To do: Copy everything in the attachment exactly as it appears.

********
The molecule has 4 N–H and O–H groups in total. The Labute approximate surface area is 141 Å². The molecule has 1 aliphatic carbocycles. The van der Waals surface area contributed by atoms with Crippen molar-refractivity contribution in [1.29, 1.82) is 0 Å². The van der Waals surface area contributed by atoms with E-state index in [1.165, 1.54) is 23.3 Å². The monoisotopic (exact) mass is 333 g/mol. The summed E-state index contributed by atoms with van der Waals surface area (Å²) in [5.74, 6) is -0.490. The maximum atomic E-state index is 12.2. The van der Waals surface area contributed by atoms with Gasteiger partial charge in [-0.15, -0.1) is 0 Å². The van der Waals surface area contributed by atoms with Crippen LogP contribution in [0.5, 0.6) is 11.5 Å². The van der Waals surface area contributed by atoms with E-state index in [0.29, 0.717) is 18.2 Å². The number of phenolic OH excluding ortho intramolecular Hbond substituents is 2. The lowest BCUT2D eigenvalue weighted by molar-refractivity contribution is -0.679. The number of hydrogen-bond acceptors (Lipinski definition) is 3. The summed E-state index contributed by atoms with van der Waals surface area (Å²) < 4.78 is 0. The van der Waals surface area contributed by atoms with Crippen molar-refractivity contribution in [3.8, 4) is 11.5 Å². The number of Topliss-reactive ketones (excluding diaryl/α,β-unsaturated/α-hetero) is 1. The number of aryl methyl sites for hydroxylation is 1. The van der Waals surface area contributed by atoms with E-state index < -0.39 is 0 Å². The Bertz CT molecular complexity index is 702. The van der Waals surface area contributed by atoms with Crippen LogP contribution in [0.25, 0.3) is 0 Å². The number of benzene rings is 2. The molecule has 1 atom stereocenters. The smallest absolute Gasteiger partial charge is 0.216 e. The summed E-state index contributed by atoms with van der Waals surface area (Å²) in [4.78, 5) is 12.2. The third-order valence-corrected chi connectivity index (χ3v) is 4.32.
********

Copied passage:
The molecule has 4 N–H and O–H groups in total. The Labute approximate surface area is 141 Å². The molecule has 1 aliphatic carbocycles. The van der Waals surface area contributed by atoms with Crippen molar-refractivity contribution in [1.29, 1.82) is 0 Å². The van der Waals surface area contributed by atoms with E-state index in [1.165, 1.54) is 23.3 Å². The monoisotopic (exact) mass is 333 g/mol. The summed E-state index contributed by atoms with van der Waals surface area (Å²) in [5.74, 6) is -0.490. The maximum atomic E-state index is 12.2. The van der Waals surface area contributed by atoms with Gasteiger partial charge in [-0.15, -0.1) is 0 Å². The van der Waals surface area contributed by atoms with Crippen LogP contribution in [0.5, 0.6) is 11.5 Å². The van der Waals surface area contributed by atoms with E-state index in [0.29, 0.717) is 18.2 Å². The number of phenolic OH excluding ortho intramolecular Hbond substituents is 2. The lowest BCUT2D eigenvalue weighted by molar-refractivity contribution is -0.679. The number of hydrogen-bond acceptors (Lipinski definition) is 3. The summed E-state index contributed by atoms with van der Waals surface area (Å²) < 4.78 is 0. The van der Waals surface area contributed by atoms with Crippen molar-refractivity contribution in [3.8, 4) is 11.5 Å². The number of Topliss-reactive ketones (excluding diaryl/α,β-unsaturated/α-hetero) is 1. The number of aryl methyl sites for hydroxylation is 1. The van der Waals surface area contributed by atoms with E-state index < -0.39 is 0 Å². The Bertz CT molecular complexity index is 702. The van der Waals surface area contributed by atoms with Crippen LogP contribution in [0.25, 0.3) is 0 Å². The number of benzene rings is 2. The molecule has 1 atom stereocenters. The smallest absolute Gasteiger partial charge is 0.216 e. The summed E-state index contributed by atoms with van der Waals surface area (Å²) in [4.78, 5) is 12.2. The third-order valence-corrected chi connectivity index (χ3v) is 4.32.